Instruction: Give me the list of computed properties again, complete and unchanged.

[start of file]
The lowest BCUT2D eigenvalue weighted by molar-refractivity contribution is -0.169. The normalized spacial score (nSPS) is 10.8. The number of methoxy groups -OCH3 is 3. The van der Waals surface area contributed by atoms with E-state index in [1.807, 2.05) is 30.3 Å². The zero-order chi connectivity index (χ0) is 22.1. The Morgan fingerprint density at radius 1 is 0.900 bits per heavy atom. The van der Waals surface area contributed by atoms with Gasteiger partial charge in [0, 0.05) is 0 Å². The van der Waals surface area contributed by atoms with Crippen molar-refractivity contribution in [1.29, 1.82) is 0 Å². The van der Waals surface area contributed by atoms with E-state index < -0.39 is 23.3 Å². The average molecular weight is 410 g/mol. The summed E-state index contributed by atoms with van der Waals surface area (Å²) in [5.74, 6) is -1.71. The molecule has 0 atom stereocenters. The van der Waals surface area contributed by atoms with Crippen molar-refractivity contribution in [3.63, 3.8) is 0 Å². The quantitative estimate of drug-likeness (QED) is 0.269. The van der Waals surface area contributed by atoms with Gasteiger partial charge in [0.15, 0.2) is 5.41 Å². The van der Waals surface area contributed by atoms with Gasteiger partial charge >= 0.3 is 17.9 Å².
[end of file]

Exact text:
The lowest BCUT2D eigenvalue weighted by molar-refractivity contribution is -0.169. The normalized spacial score (nSPS) is 10.8. The number of methoxy groups -OCH3 is 3. The van der Waals surface area contributed by atoms with E-state index in [1.807, 2.05) is 30.3 Å². The zero-order chi connectivity index (χ0) is 22.1. The Morgan fingerprint density at radius 1 is 0.900 bits per heavy atom. The van der Waals surface area contributed by atoms with Gasteiger partial charge in [0, 0.05) is 0 Å². The van der Waals surface area contributed by atoms with Crippen molar-refractivity contribution in [1.29, 1.82) is 0 Å². The van der Waals surface area contributed by atoms with E-state index < -0.39 is 23.3 Å². The average molecular weight is 410 g/mol. The summed E-state index contributed by atoms with van der Waals surface area (Å²) in [5.74, 6) is -1.71. The molecule has 0 atom stereocenters. The van der Waals surface area contributed by atoms with Crippen molar-refractivity contribution in [3.63, 3.8) is 0 Å². The quantitative estimate of drug-likeness (QED) is 0.269. The van der Waals surface area contributed by atoms with Gasteiger partial charge in [0.15, 0.2) is 5.41 Å². The van der Waals surface area contributed by atoms with Gasteiger partial charge >= 0.3 is 17.9 Å².